Just Above Sunset
April 25, 2004 - Bring Out Your Dead
What to do with all those photographs….
This we started to see the photographs our administration had been working hard on to suppressing. Coffins in rows in a hanger at Dover Air Force base in Delaware. Coffins lined up in a C-130 on a runway in Kuwait, staring the journey back. Those photographs. And yes, each casket contained the remains of another member of the American services killed in Iraq.
To review – see this from the New York Times and International Herald Tribune.
Pentagon calls their release a mistake
Bill Carter, Friday, April 23, 2004
The Pentagon's ban on images of dead soldiers' homecomings at all military bases was briefly
relaxed, as hundreds of photographs of flag-draped coffins at Dover Air Force Base were released on the Internet by a Web
site dedicated to combating government secrecy.
Well, there are freedom of press issues here – lose your job if you tell the truth, looking at it one way. And there are questions of taste and all that, and of politics.
Indeed the Pentagon and the Bush administration worked rather hard at enforcing their policy of forbidding news organizations to show photographs of the homecomings of the war dead at military bases. The argument was that 1.) this policy was put in place during the first war in Iraq and no one seemed terribly bothered by it then, and 2.) this policy was simply an effort to protect the sensitivities of military families.
Many news organizations did protest this policy. But
these new shots were a surprise. I saw a fellow from the Washington Post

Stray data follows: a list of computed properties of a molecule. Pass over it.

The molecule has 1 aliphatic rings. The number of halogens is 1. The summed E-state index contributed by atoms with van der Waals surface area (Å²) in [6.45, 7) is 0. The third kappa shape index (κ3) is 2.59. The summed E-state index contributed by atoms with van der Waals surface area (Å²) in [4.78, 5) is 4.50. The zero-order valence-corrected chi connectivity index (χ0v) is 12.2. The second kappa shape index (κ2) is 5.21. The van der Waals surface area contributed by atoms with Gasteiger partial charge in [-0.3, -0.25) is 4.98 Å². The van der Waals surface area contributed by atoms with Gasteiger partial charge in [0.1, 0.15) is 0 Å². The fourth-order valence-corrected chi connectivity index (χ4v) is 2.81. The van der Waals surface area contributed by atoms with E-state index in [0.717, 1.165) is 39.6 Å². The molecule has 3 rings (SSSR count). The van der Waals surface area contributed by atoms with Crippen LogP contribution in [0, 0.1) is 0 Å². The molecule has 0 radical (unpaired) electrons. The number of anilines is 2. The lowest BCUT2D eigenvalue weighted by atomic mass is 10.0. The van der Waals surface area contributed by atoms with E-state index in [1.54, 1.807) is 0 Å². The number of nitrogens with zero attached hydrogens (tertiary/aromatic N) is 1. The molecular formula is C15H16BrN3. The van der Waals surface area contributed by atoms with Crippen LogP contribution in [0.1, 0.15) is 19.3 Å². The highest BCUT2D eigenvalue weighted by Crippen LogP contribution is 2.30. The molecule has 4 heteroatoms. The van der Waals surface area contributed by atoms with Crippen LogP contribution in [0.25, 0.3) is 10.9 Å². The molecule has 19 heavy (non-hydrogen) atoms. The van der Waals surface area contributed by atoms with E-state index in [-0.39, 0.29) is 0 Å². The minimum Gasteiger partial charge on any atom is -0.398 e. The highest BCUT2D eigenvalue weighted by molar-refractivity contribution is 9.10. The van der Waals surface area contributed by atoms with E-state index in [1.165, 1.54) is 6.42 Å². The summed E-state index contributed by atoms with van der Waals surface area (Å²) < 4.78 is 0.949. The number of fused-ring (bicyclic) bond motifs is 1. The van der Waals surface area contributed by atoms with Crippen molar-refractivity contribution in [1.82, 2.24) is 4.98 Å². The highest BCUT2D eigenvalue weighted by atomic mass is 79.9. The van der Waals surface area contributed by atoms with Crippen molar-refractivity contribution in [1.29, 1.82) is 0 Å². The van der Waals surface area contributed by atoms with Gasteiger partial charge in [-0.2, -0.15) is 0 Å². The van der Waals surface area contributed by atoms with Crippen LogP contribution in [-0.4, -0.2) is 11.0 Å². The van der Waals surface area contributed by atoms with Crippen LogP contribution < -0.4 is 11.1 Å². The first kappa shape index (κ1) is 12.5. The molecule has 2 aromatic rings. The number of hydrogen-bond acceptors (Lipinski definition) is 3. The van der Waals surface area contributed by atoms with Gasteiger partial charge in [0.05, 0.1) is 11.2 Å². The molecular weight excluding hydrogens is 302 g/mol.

on television say he, and the Times and the networks and everyone else, had no idea the Defense Department itself was
taking photographs of the coffins arriving home. Russ Kick, the fellow who runs
The Memory Hole, filed a Freedom of Information Act request. He guessed
That policy was not consistently followed, however, and President Bill Clinton took part in numerous ceremonies honoring dead servicemen. In March 2003, the Pentagon issued a directive it said was established in November 2000, saying, "There will no be arrival ceremonies of, or media coverage of, deceased military personnel returning to or departing from" air bases.
So, even if this was a policy, until now it had been a loose one. And that raises the question of why it was sometimes enforced and sometimes not.
People who didn’t like the war saw it this way - the administration war seeking to keep
unwelcome images of the war's human cost away from the American public. On the
other hand, the Pentagon maintains that only individual services at a grave site give “proper context” to the
sacrifice of soldiers and their relatives. "The president believes that we
should always honor and show respect for those who have made the ultimate sacrifice defending our freedoms," Scott McClellan,
the White House press secretary, said Thursday night.